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Jerupaya, climbed by Tomas and Silvestro Franchini
Photo by archivio Franchini
Jerupaya, climbed by Tomas and Silvestro Franchini
Photo by archivio Franchini
Silvestro Franchini and Tomas Franchini after having climbed Huascarán Norte
Photo by archivio Franchini

Tomas and Silvestro Franchini conclude Los Picos 6500 across the 16 highest mountains in the Andes

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Silvestro Franchini and his brother Tomas have climbed Mt. Yerupajá, turning back below the summit cornice. This is the last of their tour of the 16 highest mountains in the South American Andes.

Tomas Franchini and Silvestro Franchini have concluded their tour across the highest mountains in South America. As previously reported, the two Italian mountaineers had started their 'Los Picos 6500' project together with Franco Nicolini in spring this year and, after having climbed 13 of the highest mountains above 6500 meters in just 43 days, the trio had returned to Italy. The brothers then made their way back to Peru in the middle of September to bag the last mountains on their list, without Nicolini who stayed at home to run his Rifugio Tosa Pedrotti hut the Brenta Dolomites.

After having ticked Huascarán Norte four days upon arrival, the two have now tackled the 6617m high Yerupajá. The mountain is known to be the most technical of all, and the brothers climbed not without difficulty up the west face, stopping a few meters below the summit and turning back wisely due to looming cornices.

Silvestro recounted on Facebook "September 25th, it’s just past midnight when we emerge from the west face, two huge mushrooms and inconsistent snow cornices separate us from the highest point of the Jerupaya, with what we hear as we cross the slope, tells us that she doesn’t want her highest point to be touched… On few occasions have I ever felt so alive, illuminated by the moon we look in each other’s eyes, satisfied with having done our best ... "

Talking to planetmountain.com briefly after the ascent, Tomas stated "It’s been a wonderful experience ... now we really understand the severity of the mountains of this Cordillera!"

1. Aconcagua 6965 m
2. Volcan Tupungato 6570 m
3. Mercedario 6701 m
4. Cerro Bonete 6759 m
5. Nevado Pissis 6795 m
6. Incahuasi 6621 m
7. Ojos del Salado 6893 m
8. Volcán Nacimientos - Walther Penck 6658 m
9. El Muerto 6505 m
10. Tres Cruces Sur 6748 m
11. Tres Cruces Central 6629 m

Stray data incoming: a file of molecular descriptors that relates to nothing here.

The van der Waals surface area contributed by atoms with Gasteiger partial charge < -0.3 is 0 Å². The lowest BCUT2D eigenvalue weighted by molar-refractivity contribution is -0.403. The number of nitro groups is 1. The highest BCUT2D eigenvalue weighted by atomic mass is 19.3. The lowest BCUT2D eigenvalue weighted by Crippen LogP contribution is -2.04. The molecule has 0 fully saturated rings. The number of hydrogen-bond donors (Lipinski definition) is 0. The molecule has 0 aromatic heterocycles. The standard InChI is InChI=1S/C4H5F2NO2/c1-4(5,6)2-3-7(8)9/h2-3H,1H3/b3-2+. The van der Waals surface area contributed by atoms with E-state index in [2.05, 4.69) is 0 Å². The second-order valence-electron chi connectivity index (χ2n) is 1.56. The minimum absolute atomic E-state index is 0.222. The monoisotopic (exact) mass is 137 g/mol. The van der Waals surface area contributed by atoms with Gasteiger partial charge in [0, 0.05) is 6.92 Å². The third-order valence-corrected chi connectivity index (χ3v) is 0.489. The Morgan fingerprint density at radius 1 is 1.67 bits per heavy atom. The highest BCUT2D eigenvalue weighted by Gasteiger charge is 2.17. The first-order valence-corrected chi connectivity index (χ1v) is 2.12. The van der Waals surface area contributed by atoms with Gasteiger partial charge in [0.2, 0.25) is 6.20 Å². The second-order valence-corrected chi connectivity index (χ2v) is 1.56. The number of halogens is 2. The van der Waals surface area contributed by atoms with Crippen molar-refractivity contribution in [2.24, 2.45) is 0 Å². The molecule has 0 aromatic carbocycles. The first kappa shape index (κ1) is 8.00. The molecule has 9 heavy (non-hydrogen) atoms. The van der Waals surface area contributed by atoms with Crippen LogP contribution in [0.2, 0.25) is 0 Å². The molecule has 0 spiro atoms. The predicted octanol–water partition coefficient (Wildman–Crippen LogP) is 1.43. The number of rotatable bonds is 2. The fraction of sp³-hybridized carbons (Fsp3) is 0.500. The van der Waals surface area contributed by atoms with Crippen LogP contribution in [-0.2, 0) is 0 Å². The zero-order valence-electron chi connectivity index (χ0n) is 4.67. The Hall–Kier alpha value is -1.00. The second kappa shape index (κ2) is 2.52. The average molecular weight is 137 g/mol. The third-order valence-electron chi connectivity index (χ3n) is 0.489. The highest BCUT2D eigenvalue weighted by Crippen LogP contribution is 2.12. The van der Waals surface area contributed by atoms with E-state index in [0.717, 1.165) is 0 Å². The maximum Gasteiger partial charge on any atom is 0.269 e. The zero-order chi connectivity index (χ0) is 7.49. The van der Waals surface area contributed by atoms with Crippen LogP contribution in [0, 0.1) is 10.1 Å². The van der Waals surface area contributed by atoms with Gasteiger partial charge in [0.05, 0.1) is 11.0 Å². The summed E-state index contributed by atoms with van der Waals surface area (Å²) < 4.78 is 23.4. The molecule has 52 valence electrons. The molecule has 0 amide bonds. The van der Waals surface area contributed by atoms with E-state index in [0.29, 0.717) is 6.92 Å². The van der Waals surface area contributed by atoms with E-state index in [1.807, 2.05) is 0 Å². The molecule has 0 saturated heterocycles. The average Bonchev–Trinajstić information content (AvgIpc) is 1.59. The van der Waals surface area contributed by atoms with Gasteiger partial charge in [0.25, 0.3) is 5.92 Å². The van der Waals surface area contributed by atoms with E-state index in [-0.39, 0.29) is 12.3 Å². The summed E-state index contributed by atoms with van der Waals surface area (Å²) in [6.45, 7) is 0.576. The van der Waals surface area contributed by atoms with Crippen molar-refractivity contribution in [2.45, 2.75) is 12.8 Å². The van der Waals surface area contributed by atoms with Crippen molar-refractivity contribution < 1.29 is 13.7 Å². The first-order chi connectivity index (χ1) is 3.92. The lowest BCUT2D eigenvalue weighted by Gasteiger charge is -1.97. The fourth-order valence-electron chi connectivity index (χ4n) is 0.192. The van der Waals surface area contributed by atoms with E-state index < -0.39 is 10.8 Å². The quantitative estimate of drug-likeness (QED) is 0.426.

12. Llullaillaco 6739 m
13. Nevado Sajama 6542 m

14. Huascaran Sur 6768 m (2015)
15. Huascaran Norte 6,654 m (Tomas Franchini, Silvestro Franchini 15/09/2018)
16. Yerupaja 6617 m

Links: FB Franco NicoliniFB Tomas FranchiniFB Silvestro Franchini

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NEWS / Related news:
19.02.2019

Los Picos 6500: 13 Andes summits in 43 days by Franco Nicolini and Franchini brothers
10.04.2018
Los Picos 6500: 13 Andes summits in 43 days by Franco Nicolini and Franchini brothers
The first part of Los Picos 6500 expedition comprised of Franco Nicolini, Tomas Franchini and Silvestro Franchini has now come to an end. The Italian alpinists have climbed 13 of the 16 highest peaks above 6500 meters in the South American Andes and the final three will be attempted when weather conditions improve in Peru in September.
Los Picos 6500, seven summits climbed in Andes by Franco Nicolini and Franchini brothers
26.03.2018
Los Picos 6500, seven summits climbed in Andes by Franco Nicolini and Franchini brothers
The Los Picos 6500 expedition comprised of Italian alpinists Franco Nicolini, Tomas Franchini and Silvestro Franchini continues at a rapid pace and the trio has now climbed 7 of the 16 highest peaks above 6500 meters in the South American Andes.
Los Picos 6500, first summits climbed in the Andes by Franco Nicolini, Tomas Franchini, Silvestro Franchini
16.03.2018
Los Picos 6500, first summits climbed in the Andes by Franco Nicolini, Tomas Franchini, Silvestro Franchini
In the Andes the Italian alpinists Franco Nicolini, Tomas Franchini and Silvestro Franchini have successfully climbed the first three mountains of the Los Picos 6500 project. The aim is to climb the 16 highest peaks above 6500 meters in the South American Andes in circa 60 days and shortly after their arrival they ascended Aconcagua, Tupungato and Mercedario. They will be accompanied by their friend and fellow mountaineer Michele Leonardi.

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